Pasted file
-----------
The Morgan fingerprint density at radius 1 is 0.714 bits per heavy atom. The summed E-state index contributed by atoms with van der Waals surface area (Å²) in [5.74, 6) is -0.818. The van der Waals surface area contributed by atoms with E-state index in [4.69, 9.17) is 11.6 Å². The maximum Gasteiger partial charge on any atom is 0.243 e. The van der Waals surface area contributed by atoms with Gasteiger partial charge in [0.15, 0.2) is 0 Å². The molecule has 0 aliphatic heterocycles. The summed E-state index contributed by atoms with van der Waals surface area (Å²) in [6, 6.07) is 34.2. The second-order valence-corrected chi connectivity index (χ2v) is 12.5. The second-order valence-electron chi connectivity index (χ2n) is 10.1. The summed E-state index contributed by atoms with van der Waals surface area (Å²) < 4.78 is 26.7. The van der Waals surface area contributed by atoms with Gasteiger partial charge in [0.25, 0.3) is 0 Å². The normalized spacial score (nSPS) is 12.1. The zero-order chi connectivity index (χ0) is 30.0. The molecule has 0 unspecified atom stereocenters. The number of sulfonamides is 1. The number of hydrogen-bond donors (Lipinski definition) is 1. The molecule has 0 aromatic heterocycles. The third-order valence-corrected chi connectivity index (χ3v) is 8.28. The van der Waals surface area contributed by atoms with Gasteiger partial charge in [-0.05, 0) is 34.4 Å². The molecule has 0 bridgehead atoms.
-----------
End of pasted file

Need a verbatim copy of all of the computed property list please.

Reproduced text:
The Morgan fingerprint density at radius 1 is 0.714 bits per heavy atom. The summed E-state index contributed by atoms with van der Waals surface area (Å²) in [5.74, 6) is -0.818. The van der Waals surface area contributed by atoms with E-state index in [4.69, 9.17) is 11.6 Å². The maximum Gasteiger partial charge on any atom is 0.243 e. The van der Waals surface area contributed by atoms with Gasteiger partial charge in [0.15, 0.2) is 0 Å². The molecule has 0 aliphatic heterocycles. The summed E-state index contributed by atoms with van der Waals surface area (Å²) in [6, 6.07) is 34.2. The second-order valence-corrected chi connectivity index (χ2v) is 12.5. The second-order valence-electron chi connectivity index (χ2n) is 10.1. The summed E-state index contributed by atoms with van der Waals surface area (Å²) < 4.78 is 26.7. The van der Waals surface area contributed by atoms with Gasteiger partial charge in [0.25, 0.3) is 0 Å². The normalized spacial score (nSPS) is 12.1. The zero-order chi connectivity index (χ0) is 30.0. The molecule has 0 unspecified atom stereocenters. The number of sulfonamides is 1. The number of hydrogen-bond donors (Lipinski definition) is 1. The molecule has 0 aromatic heterocycles. The third-order valence-corrected chi connectivity index (χ3v) is 8.28. The van der Waals surface area contributed by atoms with Gasteiger partial charge in [-0.05, 0) is 34.4 Å². The molecule has 0 bridgehead atoms.